Prostitution can be viewed as a social construct; a synthesis of nineteenth century middle-class ideas about women, sexuality, work and class relations. Prostitutes have for centuries, in varying cultures been thought of as social deviants. The women working as prostitutes enter a world of meanings over which they are powerless: their role, sexuality, and identity are defined by men. They inhabit a place constructed out of men's needs, demands, fantasies and desires.
"The philosophy seems to have been that the male population was entitled, without sanction, to seek the services of prostitutes, but insofar as the morality or health of the community might be compromised by such an activity, the target of the law was properly the purveyors and not the customers of the business "
The laws relating to prostitution in the Australian Capital Territory prior to 1992 were by no means satisfactory. These laws did not reflect the aims of a progressive community in terms of law enforcement, human rights and protection for those coerced into prostitution. The existing laws were harsh and not generally enforced reflecting outdated views and policies. One group particularly disadvantaged by the legislation were the sex workers. The laws punished sex workers, prohibiting brothel work but not dealing with street prostitution or escort agencies, while ignoring the involvement of their clients. Laws aimed at eradicating prostitution were obviously not concerned with prostitutes' rights or working conditions. There were no minimum wages for workers, no occupational health and safety standards, and no sick leave or holiday pay, making the industry unstable and fostering the dependency of workers on their employers.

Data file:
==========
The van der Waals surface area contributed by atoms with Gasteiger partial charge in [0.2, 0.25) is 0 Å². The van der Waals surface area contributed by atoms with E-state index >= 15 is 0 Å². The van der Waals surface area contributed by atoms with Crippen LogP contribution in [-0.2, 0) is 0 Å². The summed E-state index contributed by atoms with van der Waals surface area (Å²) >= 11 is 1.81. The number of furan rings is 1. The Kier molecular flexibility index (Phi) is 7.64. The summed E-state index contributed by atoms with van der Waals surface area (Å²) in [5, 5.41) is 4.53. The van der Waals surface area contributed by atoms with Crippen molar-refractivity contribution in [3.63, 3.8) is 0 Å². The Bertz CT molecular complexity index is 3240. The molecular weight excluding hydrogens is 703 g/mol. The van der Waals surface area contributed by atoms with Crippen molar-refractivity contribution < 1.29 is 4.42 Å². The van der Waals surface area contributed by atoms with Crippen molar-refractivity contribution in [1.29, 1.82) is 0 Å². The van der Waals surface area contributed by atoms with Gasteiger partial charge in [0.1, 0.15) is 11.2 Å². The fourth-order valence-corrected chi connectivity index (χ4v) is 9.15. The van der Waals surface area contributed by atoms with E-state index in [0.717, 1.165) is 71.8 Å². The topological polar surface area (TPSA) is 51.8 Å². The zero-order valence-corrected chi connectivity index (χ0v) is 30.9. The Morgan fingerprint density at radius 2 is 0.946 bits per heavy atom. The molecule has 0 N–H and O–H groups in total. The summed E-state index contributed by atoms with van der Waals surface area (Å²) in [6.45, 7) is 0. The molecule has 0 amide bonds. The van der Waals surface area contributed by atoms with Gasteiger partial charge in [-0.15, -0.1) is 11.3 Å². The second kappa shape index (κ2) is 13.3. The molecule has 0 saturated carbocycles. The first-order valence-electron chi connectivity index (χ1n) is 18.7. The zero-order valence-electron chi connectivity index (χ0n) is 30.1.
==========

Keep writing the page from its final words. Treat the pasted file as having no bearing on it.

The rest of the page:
In considering the reform of prostitution law in the Australian Capital Territory, several crucial factors were taken into consideration. Firstly, there was a considerable demand for prostitution. The Prostitution in the ACT: Interim Report estimated that approximately 4,000 clients engaged the services of sex workers each week in Canberra. Secondly, most efforts to eradicate prostitution, both in Australia and overseas, had been unsuccessful. There was also heightening concern over the spread of infectious diseases and the coercion of minors and immigrants into the trade.
The main stakeholders in the creation and implementation of the occupation health and safety policy included community groups, the local government, police and sex workers. All of these parties had an active interest; however, it was the government who were the primary driving force behind the policy. In 1991 the Australian Capital Territory Legislative assembly established a select committee on Human Immunodeficiency Virus, Illegal Drugs and Prostitution. The options the Select Committee considered for law reform were decriminalisation and legalisation. Decriminalisation alone would mean that prostitution would be treated like any other business: criminal sanctions would be removed and police would not regulate their activities. It would not, however, allow for our local government to regulate the location of brothels, or street prostitution. Legalisation was another choice: it involved formal recognition of prostitution in legislation and its regulation by government. This had been tried in Victoria since 1986 and was described as a failed experiment' . The provisions which only allowed sex workers to work in licensed brothels in Victoria led to worse working conditions for prostitutes, who frequently earned less money and worked longer hours than in the illegal industry. Illegal brothels were being set-up again, and the incidence of street prostitution was increasing as sex workers left licensed brothels. There is, however, a middle ground between these two options: decriminalisation with controls. This means that, although the criminal penalties are removed from prostitution, there are still some controls over the location of brothels...
Please join StudyMode to read the full document